So there you go. Buy one for yourself. Buy them for friends and loved ones. If you’re thinking about those higher-priced ones (some for $200 or more), feel free. Of course, for $200 you could buy TEN of these.
Did you ever watch a TV show that was only just okay, but you kept watching week after week because you really liked the star—someone so special that he made even the worst episodes watchable and enjoyable?
Then that superstar left the show. Contract differences. Elections. Whatever. And then the show was over. Canceled.
Barack Obama has left the Democratic show. In the month since the election, we have gotten a preview of what it will be like without him. The Democrats thought, as producers do, that they were really the show, and not some guy that they had helped turn into the superstar he became.
Producers quickly learn that you can’t force people to watch your show. You can’t expect people to watch your show just because you tell them how great and important it is, and how terrible the other networks and shows are. While it’s an advantage to have a superstar, it’s better still to write good scripts, employ creative directors, and cast good people in interesting roles. Better to give people what they want and what they need. As viewers or as citizens and voters.
I just checked to see how many posts I’ve published about or mentioning Syria. Twenty in the last four years.
Just when you think it couldn’t get worse, it does. When you think that nobody has “the answer” you are proven right. Again.
The oldest of the posts is Can Israel Stop the Syrian Genocide? (“Can Israel stop the Syrian genocide? On its face, the question seems practically preposterous and crazy….But in a world and region that continues to exhibit madness, maybe moments of crazy wisdom are what we need to break through. Because whatever we are doing isn’t working.”)
Of course, Israel wasn’t about to stop the Syrian madness, and hasn’t. Neither have we or any other nation, and neither are we or any other nation sure what to do—not only to stop the madness but to relieve the ongoing dismal and heartbreaking aftermath.
So we watch. It’s not the first time in our lifetimes, or in history, that good people have stood by uncertainly at the sight of spiraling tragedy and could not act or figure out what to do.
William Butler Yeats wrote The Second Coming in 1919, as the madness of World War I was just ended and the madness of the Irish War of Independence was just beginning. “Things fall apart; the centre cannot hold.” As Yeats saw it, one cycle was ending in utter darkness, but there was the possibility of light appearing again in history, as it had before.
This is a season of light for many people, but in Syria it is getting darker every day. We will do what we can, but if we and our leaders can do nothing, we can at least keep Syria in our hearts, right next to a burning light.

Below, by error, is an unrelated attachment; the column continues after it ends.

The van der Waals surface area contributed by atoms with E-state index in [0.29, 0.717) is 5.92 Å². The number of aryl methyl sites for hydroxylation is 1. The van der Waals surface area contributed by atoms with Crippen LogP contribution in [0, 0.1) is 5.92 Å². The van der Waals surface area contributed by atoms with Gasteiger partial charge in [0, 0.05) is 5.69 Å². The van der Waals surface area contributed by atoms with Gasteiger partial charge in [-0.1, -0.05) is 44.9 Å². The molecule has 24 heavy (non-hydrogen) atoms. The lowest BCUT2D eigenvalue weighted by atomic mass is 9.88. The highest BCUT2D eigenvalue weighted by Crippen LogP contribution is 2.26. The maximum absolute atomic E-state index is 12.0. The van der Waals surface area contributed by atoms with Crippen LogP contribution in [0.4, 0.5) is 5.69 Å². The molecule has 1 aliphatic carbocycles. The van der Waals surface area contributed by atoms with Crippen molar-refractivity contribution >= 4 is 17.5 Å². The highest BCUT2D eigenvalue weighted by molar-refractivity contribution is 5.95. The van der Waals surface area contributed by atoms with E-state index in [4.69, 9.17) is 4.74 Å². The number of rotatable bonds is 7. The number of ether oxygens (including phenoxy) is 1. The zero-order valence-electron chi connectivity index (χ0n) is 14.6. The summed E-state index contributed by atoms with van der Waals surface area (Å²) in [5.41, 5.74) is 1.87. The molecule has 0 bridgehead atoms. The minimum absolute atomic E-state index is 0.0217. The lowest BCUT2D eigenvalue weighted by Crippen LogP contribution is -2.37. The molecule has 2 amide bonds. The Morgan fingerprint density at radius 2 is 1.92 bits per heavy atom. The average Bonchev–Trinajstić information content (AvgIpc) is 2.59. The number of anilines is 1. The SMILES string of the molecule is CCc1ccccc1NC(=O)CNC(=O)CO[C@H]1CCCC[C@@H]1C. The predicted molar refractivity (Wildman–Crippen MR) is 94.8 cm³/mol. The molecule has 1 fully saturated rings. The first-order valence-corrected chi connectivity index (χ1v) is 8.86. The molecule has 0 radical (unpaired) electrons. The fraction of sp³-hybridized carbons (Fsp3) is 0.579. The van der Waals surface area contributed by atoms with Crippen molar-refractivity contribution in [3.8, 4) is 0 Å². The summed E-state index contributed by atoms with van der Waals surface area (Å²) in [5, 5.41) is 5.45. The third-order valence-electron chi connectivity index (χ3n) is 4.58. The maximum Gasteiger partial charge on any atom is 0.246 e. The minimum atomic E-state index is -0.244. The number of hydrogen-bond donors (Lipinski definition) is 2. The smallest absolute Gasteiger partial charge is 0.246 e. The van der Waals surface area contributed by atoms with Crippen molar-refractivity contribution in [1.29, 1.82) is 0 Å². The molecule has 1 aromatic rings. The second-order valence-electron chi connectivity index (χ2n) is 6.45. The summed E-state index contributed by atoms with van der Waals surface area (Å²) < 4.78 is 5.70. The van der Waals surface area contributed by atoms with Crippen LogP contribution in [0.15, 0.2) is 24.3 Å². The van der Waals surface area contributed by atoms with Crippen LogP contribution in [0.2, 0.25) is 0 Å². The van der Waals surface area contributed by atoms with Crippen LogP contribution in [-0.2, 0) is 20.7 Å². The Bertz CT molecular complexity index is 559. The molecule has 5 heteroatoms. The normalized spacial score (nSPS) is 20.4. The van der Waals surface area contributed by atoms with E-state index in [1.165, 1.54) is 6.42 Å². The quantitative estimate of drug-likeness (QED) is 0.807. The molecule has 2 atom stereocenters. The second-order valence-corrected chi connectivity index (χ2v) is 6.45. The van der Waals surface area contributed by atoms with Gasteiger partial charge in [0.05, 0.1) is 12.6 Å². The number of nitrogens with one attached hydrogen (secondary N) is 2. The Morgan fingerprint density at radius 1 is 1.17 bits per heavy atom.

The Second Coming
Turning and turning in the widening gyre
The falcon cannot hear the falconer;
Things fall apart; the centre cannot hold;
Mere anarchy is loosed upon the world,
The blood-dimmed tide is loosed, and everywhere
The ceremony of innocence is drowned;
The best lack all conviction, while the worst
Are full of passionate intensity.
Surely some revelation is at hand;
Surely the Second Coming is at hand.
The Second Coming! Hardly are those words out
When a vast image out of Spiritus Mundi
Troubles my sight: somewhere in sands of the desert
A shape with lion body and the head of a man,
A gaze blank and pitiless as the sun,
Is moving its slow thighs, while all about it
Reel shadows of the indignant desert birds.
The darkness drops again; but now I know
That twenty centuries of stony sleep
Were vexed to nightmare by a rocking cradle,
And what rough beast, its hour come round at last,
Slouches towards Bethlehem to be born?
Comic books aren’t always funny. They include some very dark characters with dark intentions and powers. Those intentions and powers are found in the real (non-comics) world, so we should pay attention and shouldn’t laugh.
One other thing, though, is that these dark characters are two-dimensional, even when they are turned into compelling movie characters. Upon close inspection, they have no intelligence, because they have no brains, because they are…comic book characters.
And so, as long as we recognize that the real President and his real administration have very real intentions and powers, we might gain perspective from treating them graphically as comic book characters. In any case, we are probably already tired of seeing photos of Donald Trump. Maybe this is a way to make the view a little bit different and more interesting.
The news is that Rick Perry will be nominated as Energy Secretary, head of a department he had trouble remembering he wanted to eliminate. So here he is: